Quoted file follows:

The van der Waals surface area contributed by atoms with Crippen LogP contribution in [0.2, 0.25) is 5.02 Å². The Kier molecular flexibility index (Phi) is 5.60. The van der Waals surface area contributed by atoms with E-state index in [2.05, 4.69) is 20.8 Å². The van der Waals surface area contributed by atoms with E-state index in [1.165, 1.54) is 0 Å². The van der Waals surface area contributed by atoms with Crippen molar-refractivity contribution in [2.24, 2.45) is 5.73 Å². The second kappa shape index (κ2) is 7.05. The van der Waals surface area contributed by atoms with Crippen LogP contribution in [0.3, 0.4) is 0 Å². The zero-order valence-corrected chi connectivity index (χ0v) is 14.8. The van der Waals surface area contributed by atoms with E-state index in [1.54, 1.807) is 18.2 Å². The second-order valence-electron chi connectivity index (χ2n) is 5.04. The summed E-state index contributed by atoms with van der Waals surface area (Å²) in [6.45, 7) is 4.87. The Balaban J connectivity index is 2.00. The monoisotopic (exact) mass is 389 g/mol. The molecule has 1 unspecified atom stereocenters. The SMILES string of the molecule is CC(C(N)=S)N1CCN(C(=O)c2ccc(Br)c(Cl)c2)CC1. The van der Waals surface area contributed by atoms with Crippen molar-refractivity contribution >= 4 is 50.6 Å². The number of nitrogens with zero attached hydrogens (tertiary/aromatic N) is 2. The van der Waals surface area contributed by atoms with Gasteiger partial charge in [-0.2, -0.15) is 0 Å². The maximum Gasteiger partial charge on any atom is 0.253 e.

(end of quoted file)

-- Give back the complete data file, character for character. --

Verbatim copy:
The van der Waals surface area contributed by atoms with Crippen LogP contribution in [0.2, 0.25) is 5.02 Å². The Kier molecular flexibility index (Phi) is 5.60. The van der Waals surface area contributed by atoms with E-state index in [2.05, 4.69) is 20.8 Å². The van der Waals surface area contributed by atoms with E-state index in [1.165, 1.54) is 0 Å². The van der Waals surface area contributed by atoms with Crippen molar-refractivity contribution in [2.24, 2.45) is 5.73 Å². The second kappa shape index (κ2) is 7.05. The van der Waals surface area contributed by atoms with Crippen LogP contribution in [0.3, 0.4) is 0 Å². The zero-order valence-corrected chi connectivity index (χ0v) is 14.8. The van der Waals surface area contributed by atoms with E-state index in [1.54, 1.807) is 18.2 Å². The second-order valence-electron chi connectivity index (χ2n) is 5.04. The summed E-state index contributed by atoms with van der Waals surface area (Å²) in [6.45, 7) is 4.87. The Balaban J connectivity index is 2.00. The monoisotopic (exact) mass is 389 g/mol. The molecule has 1 unspecified atom stereocenters. The SMILES string of the molecule is CC(C(N)=S)N1CCN(C(=O)c2ccc(Br)c(Cl)c2)CC1. The van der Waals surface area contributed by atoms with Crippen molar-refractivity contribution >= 4 is 50.6 Å². The number of nitrogens with zero attached hydrogens (tertiary/aromatic N) is 2. The van der Waals surface area contributed by atoms with Gasteiger partial charge in [-0.2, -0.15) is 0 Å². The maximum Gasteiger partial charge on any atom is 0.253 e.